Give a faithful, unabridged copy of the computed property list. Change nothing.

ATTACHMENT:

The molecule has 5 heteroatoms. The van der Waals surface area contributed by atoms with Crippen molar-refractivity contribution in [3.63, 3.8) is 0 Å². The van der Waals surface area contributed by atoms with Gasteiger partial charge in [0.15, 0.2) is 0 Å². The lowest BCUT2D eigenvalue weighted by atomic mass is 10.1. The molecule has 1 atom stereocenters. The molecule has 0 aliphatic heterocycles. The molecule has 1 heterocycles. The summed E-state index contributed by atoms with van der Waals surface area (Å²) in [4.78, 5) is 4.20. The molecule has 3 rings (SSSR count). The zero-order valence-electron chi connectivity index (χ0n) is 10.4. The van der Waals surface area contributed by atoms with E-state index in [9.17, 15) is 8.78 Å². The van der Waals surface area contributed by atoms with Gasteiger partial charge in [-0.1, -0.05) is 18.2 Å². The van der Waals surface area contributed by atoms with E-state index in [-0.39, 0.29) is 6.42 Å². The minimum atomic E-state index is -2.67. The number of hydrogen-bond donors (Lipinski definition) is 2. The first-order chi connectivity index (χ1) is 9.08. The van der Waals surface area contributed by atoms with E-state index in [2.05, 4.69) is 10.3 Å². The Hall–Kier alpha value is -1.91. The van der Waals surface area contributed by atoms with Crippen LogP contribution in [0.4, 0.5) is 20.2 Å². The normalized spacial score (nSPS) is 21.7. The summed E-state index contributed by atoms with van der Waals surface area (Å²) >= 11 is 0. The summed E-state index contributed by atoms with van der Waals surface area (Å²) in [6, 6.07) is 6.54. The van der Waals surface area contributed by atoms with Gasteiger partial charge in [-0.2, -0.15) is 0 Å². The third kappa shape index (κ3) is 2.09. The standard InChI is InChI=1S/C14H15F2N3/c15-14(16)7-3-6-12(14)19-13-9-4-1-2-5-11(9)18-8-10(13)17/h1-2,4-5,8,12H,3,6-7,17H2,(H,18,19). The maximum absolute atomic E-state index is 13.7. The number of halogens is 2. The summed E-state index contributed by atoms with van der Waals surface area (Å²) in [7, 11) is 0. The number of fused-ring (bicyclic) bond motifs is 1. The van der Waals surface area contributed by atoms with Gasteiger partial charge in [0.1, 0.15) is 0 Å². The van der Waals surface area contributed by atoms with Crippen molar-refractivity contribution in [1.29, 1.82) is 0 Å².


The molecule has 5 heteroatoms. The van der Waals surface area contributed by atoms with Crippen molar-refractivity contribution in [3.63, 3.8) is 0 Å². The van der Waals surface area contributed by atoms with Gasteiger partial charge in [0.15, 0.2) is 0 Å². The lowest BCUT2D eigenvalue weighted by atomic mass is 10.1. The molecule has 1 atom stereocenters. The molecule has 0 aliphatic heterocycles. The molecule has 1 heterocycles. The summed E-state index contributed by atoms with van der Waals surface area (Å²) in [4.78, 5) is 4.20. The molecule has 3 rings (SSSR count). The zero-order valence-electron chi connectivity index (χ0n) is 10.4. The van der Waals surface area contributed by atoms with E-state index in [9.17, 15) is 8.78 Å². The van der Waals surface area contributed by atoms with Gasteiger partial charge in [-0.1, -0.05) is 18.2 Å². The van der Waals surface area contributed by atoms with E-state index in [-0.39, 0.29) is 6.42 Å². The minimum atomic E-state index is -2.67. The number of hydrogen-bond donors (Lipinski definition) is 2. The first-order chi connectivity index (χ1) is 9.08. The van der Waals surface area contributed by atoms with E-state index in [2.05, 4.69) is 10.3 Å². The Hall–Kier alpha value is -1.91. The van der Waals surface area contributed by atoms with Crippen LogP contribution in [0.4, 0.5) is 20.2 Å². The normalized spacial score (nSPS) is 21.7. The summed E-state index contributed by atoms with van der Waals surface area (Å²) >= 11 is 0. The summed E-state index contributed by atoms with van der Waals surface area (Å²) in [6, 6.07) is 6.54. The van der Waals surface area contributed by atoms with Gasteiger partial charge in [-0.2, -0.15) is 0 Å². The third kappa shape index (κ3) is 2.09. The standard InChI is InChI=1S/C14H15F2N3/c15-14(16)7-3-6-12(14)19-13-9-4-1-2-5-11(9)18-8-10(13)17/h1-2,4-5,8,12H,3,6-7,17H2,(H,18,19). The maximum absolute atomic E-state index is 13.7. The number of halogens is 2. The summed E-state index contributed by atoms with van der Waals surface area (Å²) in [7, 11) is 0. The number of fused-ring (bicyclic) bond motifs is 1. The van der Waals surface area contributed by atoms with Gasteiger partial charge in [0.1, 0.15) is 0 Å². The van der Waals surface area contributed by atoms with Crippen molar-refractivity contribution in [1.29, 1.82) is 0 Å².